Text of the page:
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Ruby technically uses === not =~, which is usually the same, but since Ruby is open, it isn't always – Jim Deville Apr 20 '13 at 22:43
@JimDeville that is not correct. You take any of when conditions from my example and run them with === you will not get true return. – Haris Krajina Apr 21 '13 at 11:47
See, the spec of a case statement is that they use === for comparison (case o; when c;...;end uses c === o not o === c) – Jim Deville Apr 23 '13 at 19:27
@JimDeville I stand corrected. Answer has been edited per your comments, thank you. – Haris Krajina Apr 23 '13 at 21:34

If you are eager to know how to use an OR condition in a Ruby switch case:

So, in a case statement, a , is the equivalent of || in an if statement.

case car
   when 'Maruti', 'Hyundai'
      # Code here

Many other things you can do with a Ruby case statement

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Hm, that's interesting, smart and easy to read. – atmosx Aug 7 '14 at 9:21
Brilliant. This is great to know. – Jeremy Becker Aug 29 at 22:09

Since switch case always returns a single object, we can directly print its result:

puts case a
     when 0
        "It's zero"
     when 1
        "It's one"
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It is not an object but an expression. Because of that, it returns a value after evaluation. – Holger Just Nov 29 '13 at 16:21
@HolgerJust Thanx for pointing out. – Sonu Oommen Dec 1 '13 at 18:03
@HolgerJust your comment and my answer looks a bit vague now. :D – Sonu Oommen Dec 2 '13 at 12:16

Depending on your case, you could prefer to use a hash of methods.

If there is a long list of when's and each of them has a concrete value to compare with (not an interval), it will be more effective to declare a hash of methods and then to call the relevant method from the hash like that.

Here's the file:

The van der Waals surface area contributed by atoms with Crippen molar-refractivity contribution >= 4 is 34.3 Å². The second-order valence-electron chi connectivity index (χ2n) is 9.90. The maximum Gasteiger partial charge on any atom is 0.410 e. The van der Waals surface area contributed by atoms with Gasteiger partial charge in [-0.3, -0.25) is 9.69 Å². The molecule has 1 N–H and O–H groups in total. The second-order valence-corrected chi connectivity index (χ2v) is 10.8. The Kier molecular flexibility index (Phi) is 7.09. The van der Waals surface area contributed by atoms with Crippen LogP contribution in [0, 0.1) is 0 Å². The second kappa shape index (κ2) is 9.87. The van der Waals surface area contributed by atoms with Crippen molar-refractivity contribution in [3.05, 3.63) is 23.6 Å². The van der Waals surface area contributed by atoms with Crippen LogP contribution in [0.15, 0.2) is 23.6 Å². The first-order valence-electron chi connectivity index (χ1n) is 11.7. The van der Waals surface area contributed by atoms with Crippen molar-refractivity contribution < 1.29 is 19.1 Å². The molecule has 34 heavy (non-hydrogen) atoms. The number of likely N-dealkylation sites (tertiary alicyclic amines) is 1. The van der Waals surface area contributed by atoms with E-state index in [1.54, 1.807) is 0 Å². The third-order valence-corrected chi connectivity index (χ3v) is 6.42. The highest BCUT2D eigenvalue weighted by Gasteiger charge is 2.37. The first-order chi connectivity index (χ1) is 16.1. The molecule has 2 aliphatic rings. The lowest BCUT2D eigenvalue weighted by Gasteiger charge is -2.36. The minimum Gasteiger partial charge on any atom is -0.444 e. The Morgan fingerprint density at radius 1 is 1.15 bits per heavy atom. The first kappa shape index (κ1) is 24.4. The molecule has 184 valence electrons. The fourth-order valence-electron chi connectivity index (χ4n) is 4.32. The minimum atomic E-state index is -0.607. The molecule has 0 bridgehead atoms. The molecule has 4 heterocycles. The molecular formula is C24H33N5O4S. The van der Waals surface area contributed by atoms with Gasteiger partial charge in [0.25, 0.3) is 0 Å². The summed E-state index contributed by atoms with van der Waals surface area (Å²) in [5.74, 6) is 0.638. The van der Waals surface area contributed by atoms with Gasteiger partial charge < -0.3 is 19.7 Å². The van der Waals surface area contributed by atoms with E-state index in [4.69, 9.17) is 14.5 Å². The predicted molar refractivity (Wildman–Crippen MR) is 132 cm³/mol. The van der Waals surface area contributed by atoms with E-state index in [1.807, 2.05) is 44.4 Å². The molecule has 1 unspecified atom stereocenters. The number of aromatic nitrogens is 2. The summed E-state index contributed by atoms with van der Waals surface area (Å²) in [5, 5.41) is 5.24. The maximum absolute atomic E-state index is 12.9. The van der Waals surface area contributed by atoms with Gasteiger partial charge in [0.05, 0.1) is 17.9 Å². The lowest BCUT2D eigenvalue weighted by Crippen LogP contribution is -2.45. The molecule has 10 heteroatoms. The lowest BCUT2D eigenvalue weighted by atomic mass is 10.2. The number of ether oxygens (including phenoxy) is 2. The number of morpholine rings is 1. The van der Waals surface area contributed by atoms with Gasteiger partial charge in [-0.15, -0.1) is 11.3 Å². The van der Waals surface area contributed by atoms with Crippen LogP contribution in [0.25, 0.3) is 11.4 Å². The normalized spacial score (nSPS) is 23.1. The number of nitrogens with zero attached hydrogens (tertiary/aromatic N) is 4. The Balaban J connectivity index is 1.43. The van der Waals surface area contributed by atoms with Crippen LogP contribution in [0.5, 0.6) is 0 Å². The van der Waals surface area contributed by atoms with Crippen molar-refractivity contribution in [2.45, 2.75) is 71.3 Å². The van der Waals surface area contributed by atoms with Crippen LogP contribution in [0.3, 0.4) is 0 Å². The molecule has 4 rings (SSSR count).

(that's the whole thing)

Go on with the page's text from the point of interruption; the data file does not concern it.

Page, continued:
# Define the hash
menu = {a: :menu1, b: :menu2, c: :menu2, d: :menu3}

# Define the methods
def menu1
  puts 'menu 1'

def menu2
  puts 'menu 2'

def menu3
  puts 'menu3'

# Let's say we case by selected_menu = :a
selected_menu = :a

# Then just call the relevant method from the hash
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Multi-value when and no-value case:

print "Enter your grade: "
grade = gets.chomp
case grade
when "A", "B"
  puts 'You pretty smart!'
when "C", "D"
  puts 'You pretty dumb!!'
  puts "You can't even use a computer!"

And a regular expression solution here:

print "Enter a string: "
some_string = gets.chomp
when some_string.match(/\d/)
  puts 'String has numbers'
when some_string.match(/[a-zA-Z]/)
  puts 'String has letters'
  puts 'String has no numbers or letters'
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why not just case some_string, when /\d/, (stuff), when /[a-zA-Z]/, (stuff), end (where , means newline) – Doorknob Jan 26 '14 at 3:21
oh, and the first part is already covered in this answer, and many answers already mention regex. Frankly, this answer adds nothing new, and I'm downvoting and voting to delete it. – Doorknob Jan 26 '14 at 3:22
@DoorknobofSnow This is to show that you can use Regex solution and comma seperated values in switch case. Not sure why the solution is giving you so much ache. – 123 Jan 27 '14 at 5:19
so if they got a "F", a legit grade, its their fault your code is missing a case? – Mike Graf Jun 20 '14 at 18:48
I like the humor of this, and the fact that it demonstrates that you can match strings to a case. – emery May 7 at 14:14

Lots of great answers but I thought I would add one factoid.. If you are attempting to compare objects (Classes) make sure you have a space ship method (not a joke) or understand how they are being compared

Here is a good discussion on the topic

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For reference, the "space-ship" method is <=>, which is used to return -1, 0, 1, or nil depending on whether the comparison returns less-than, equal, greater-than, or not-comparable respectively. Ruby's Comparable module documentation explains it. – the Tin Man Sep 11 '13 at 15:18

I've started to use:

a = "secondcase"

var_name = case a
  when "firstcase" then "foo"
  when "secondcase" then "bar"

puts var_name
>> "bar"

It helps compact code in some cases.

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protected by Shankar Damodaran Jan 15 '14 at 18:00